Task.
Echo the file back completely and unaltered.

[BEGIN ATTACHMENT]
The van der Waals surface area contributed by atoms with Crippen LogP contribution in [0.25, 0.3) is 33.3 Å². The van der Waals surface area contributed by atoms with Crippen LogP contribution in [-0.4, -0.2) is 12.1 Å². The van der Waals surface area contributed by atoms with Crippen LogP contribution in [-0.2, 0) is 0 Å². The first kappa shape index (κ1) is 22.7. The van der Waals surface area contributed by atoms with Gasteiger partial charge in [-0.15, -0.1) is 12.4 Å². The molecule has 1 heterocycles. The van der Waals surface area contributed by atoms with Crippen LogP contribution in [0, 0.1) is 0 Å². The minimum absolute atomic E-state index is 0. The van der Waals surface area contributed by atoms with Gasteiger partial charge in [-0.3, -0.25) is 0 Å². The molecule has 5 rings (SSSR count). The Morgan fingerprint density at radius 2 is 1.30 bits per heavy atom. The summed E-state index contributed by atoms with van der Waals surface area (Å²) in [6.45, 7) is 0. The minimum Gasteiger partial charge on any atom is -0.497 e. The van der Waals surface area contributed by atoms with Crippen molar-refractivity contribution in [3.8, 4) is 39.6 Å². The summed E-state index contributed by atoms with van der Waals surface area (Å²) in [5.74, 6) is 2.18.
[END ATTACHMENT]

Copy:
The van der Waals surface area contributed by atoms with Crippen LogP contribution in [0.25, 0.3) is 33.3 Å². The van der Waals surface area contributed by atoms with Crippen LogP contribution in [-0.4, -0.2) is 12.1 Å². The van der Waals surface area contributed by atoms with Crippen LogP contribution in [-0.2, 0) is 0 Å². The first kappa shape index (κ1) is 22.7. The van der Waals surface area contributed by atoms with Gasteiger partial charge in [-0.15, -0.1) is 12.4 Å². The molecule has 1 heterocycles. The van der Waals surface area contributed by atoms with Crippen LogP contribution in [0, 0.1) is 0 Å². The minimum absolute atomic E-state index is 0. The van der Waals surface area contributed by atoms with Gasteiger partial charge in [-0.3, -0.25) is 0 Å². The molecule has 5 rings (SSSR count). The Morgan fingerprint density at radius 2 is 1.30 bits per heavy atom. The summed E-state index contributed by atoms with van der Waals surface area (Å²) in [6.45, 7) is 0. The minimum Gasteiger partial charge on any atom is -0.497 e. The van der Waals surface area contributed by atoms with Crippen molar-refractivity contribution in [3.8, 4) is 39.6 Å². The summed E-state index contributed by atoms with van der Waals surface area (Å²) in [5.74, 6) is 2.18.